Job Fair Diary

Well, I did it, I went to the job fair of our local school district (I teach in the larger district “next door,” so to speak) and handed in my resume to 33 different school representatives in just over 4 hours.  I had many conversations.  (I’m adding in here to the original post that it was really positive that I’d started my Master’s degree in reading at UT Tyler.  I could see that the school representatives felt that distinction, along with being a grade chair, put my in a respectable position.)

And yet one conversation sticks out with me more than the others.  I was talking to a reading specialist at a school on the other side of the freeway, and she looked over my resume, asked a few questions, and somewhere in there I made a comment about  matching teachers with personalities of  the schools at which they will work.

“Oh no, it’s not about personalities, it’s about qualifications,” she said.

I thought to myself, “but I’ve got all the qualifications and then some … ” Every year people at all ability levels from first-year college graduate to veterans of 20 years with 3 TOY awards get hired.    I have to say I assume there’s a strong personality component to getting a teaching job.

Am I missing something here?  What do you think?  Is there a personality match component to teacher hires?



5 thoughts on “Job Fair Diary”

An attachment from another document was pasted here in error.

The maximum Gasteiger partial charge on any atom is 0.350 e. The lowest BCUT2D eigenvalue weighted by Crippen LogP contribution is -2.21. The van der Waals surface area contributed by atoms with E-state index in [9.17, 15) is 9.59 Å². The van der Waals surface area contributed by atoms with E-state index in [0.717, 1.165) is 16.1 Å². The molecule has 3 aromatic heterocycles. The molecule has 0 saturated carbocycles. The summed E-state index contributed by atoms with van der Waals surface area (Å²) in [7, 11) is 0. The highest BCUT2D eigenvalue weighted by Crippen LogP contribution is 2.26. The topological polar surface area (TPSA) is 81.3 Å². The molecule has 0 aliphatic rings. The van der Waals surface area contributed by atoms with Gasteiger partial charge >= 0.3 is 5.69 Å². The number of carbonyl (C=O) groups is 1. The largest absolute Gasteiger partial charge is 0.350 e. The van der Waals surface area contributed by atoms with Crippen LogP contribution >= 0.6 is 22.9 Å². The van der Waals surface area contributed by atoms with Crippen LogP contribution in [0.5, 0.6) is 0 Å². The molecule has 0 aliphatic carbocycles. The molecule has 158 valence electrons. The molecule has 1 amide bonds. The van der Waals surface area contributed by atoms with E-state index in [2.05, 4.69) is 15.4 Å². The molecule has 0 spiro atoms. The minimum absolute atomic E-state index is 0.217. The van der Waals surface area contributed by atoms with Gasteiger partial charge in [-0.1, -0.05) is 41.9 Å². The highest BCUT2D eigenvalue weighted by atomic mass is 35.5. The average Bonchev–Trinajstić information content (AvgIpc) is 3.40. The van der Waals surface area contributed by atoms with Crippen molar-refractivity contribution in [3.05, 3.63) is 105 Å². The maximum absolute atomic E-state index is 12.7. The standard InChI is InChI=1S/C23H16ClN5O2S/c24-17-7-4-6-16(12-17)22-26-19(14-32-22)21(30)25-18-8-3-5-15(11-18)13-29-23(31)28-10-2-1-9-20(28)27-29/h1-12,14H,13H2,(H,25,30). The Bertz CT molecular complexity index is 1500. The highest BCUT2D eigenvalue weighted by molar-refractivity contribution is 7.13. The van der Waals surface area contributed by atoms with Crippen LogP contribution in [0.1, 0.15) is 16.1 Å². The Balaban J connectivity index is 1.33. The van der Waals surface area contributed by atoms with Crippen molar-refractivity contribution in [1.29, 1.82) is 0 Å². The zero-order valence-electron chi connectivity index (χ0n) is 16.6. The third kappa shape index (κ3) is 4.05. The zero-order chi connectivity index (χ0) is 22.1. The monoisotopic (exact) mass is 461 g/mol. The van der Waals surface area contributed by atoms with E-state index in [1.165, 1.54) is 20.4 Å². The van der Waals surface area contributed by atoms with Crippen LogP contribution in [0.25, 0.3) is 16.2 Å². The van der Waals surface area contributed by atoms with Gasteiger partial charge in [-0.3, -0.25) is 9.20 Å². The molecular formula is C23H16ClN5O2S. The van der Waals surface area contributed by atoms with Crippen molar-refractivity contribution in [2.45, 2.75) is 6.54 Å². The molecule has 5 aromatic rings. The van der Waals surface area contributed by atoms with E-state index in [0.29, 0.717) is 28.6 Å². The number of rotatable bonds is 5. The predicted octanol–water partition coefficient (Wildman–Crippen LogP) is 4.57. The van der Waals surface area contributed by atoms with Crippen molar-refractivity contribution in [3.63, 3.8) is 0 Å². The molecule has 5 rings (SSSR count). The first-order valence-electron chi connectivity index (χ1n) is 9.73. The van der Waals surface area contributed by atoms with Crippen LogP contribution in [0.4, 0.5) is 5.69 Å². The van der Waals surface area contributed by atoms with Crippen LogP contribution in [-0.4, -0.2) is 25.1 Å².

1. It seems like there are so many hoops a teacher has to jump through to change schools these days. There’s the resume. There’s the demo lesson. There’s the panel interview with the same five questions since year one…
    Personality does play a part, but I think confidence is the biggest factor. They just want to know you can be trusted to run your classroom without asking for any help or ruffling any feathers.

    1. Yes, there are many hoops indeed. Perhaps having the qualifications is the first hoop, whether they like you personally is the second. My question for you is: What are the five questions so I can prepare to answer them? And those questions, they could also be a good blog post.

      1. I will lay odds that the following questions will come up most often in a teaching interview:

        1. What would you do if a student was chronically defiant in your class?
        2. How do you plan to differentiate instruction to meet the needs of your advanced, proficient, and developing learners, including ELLs and students with IEPs?
        3. How do you engage students so they are interested and involved in what they are learning?
        4. How do you include and involve parents?
        5. How do you incorporate project-based learning, collaborative groups, and technology in your daily lessons?

        1. Yes, I did hear those questions, though in elementary it was “what is your classroom management plan” not what do you do with openly defiant students.

  2. A teacher has to care for children. The rest can be learned. I don’t think “qualifications necessarily predict.

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